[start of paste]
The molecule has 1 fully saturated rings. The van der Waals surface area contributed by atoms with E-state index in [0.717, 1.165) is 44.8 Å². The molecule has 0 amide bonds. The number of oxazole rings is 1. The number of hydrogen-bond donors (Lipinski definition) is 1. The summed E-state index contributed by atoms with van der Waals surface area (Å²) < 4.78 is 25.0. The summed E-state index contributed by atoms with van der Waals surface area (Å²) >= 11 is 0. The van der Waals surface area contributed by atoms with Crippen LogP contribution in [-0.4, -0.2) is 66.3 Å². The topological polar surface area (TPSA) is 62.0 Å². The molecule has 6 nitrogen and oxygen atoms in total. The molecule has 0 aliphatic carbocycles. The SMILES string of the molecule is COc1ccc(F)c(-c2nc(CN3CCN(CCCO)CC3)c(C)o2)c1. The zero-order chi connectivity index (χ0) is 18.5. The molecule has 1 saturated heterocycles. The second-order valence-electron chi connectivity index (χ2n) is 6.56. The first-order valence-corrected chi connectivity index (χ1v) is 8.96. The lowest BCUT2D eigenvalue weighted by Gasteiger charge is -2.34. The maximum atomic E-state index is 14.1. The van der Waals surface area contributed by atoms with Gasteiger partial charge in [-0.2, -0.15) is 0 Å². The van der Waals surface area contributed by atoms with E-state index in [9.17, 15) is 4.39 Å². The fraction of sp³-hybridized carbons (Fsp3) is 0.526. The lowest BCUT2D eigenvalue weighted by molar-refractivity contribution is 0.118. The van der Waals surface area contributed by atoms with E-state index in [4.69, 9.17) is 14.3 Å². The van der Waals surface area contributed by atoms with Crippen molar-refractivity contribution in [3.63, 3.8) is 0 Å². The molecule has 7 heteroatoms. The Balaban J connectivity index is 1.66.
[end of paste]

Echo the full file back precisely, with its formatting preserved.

The molecule has 1 fully saturated rings. The van der Waals surface area contributed by atoms with E-state index in [0.717, 1.165) is 44.8 Å². The molecule has 0 amide bonds. The number of oxazole rings is 1. The number of hydrogen-bond donors (Lipinski definition) is 1. The summed E-state index contributed by atoms with van der Waals surface area (Å²) < 4.78 is 25.0. The summed E-state index contributed by atoms with van der Waals surface area (Å²) >= 11 is 0. The van der Waals surface area contributed by atoms with Crippen LogP contribution in [-0.4, -0.2) is 66.3 Å². The topological polar surface area (TPSA) is 62.0 Å². The molecule has 6 nitrogen and oxygen atoms in total. The molecule has 0 aliphatic carbocycles. The SMILES string of the molecule is COc1ccc(F)c(-c2nc(CN3CCN(CCCO)CC3)c(C)o2)c1. The zero-order chi connectivity index (χ0) is 18.5. The molecule has 1 saturated heterocycles. The second-order valence-electron chi connectivity index (χ2n) is 6.56. The first-order valence-corrected chi connectivity index (χ1v) is 8.96. The lowest BCUT2D eigenvalue weighted by Gasteiger charge is -2.34. The maximum atomic E-state index is 14.1. The van der Waals surface area contributed by atoms with Gasteiger partial charge in [-0.2, -0.15) is 0 Å². The van der Waals surface area contributed by atoms with E-state index in [9.17, 15) is 4.39 Å². The fraction of sp³-hybridized carbons (Fsp3) is 0.526. The lowest BCUT2D eigenvalue weighted by molar-refractivity contribution is 0.118. The van der Waals surface area contributed by atoms with E-state index in [4.69, 9.17) is 14.3 Å². The van der Waals surface area contributed by atoms with Crippen molar-refractivity contribution in [3.63, 3.8) is 0 Å². The molecule has 7 heteroatoms. The Balaban J connectivity index is 1.66.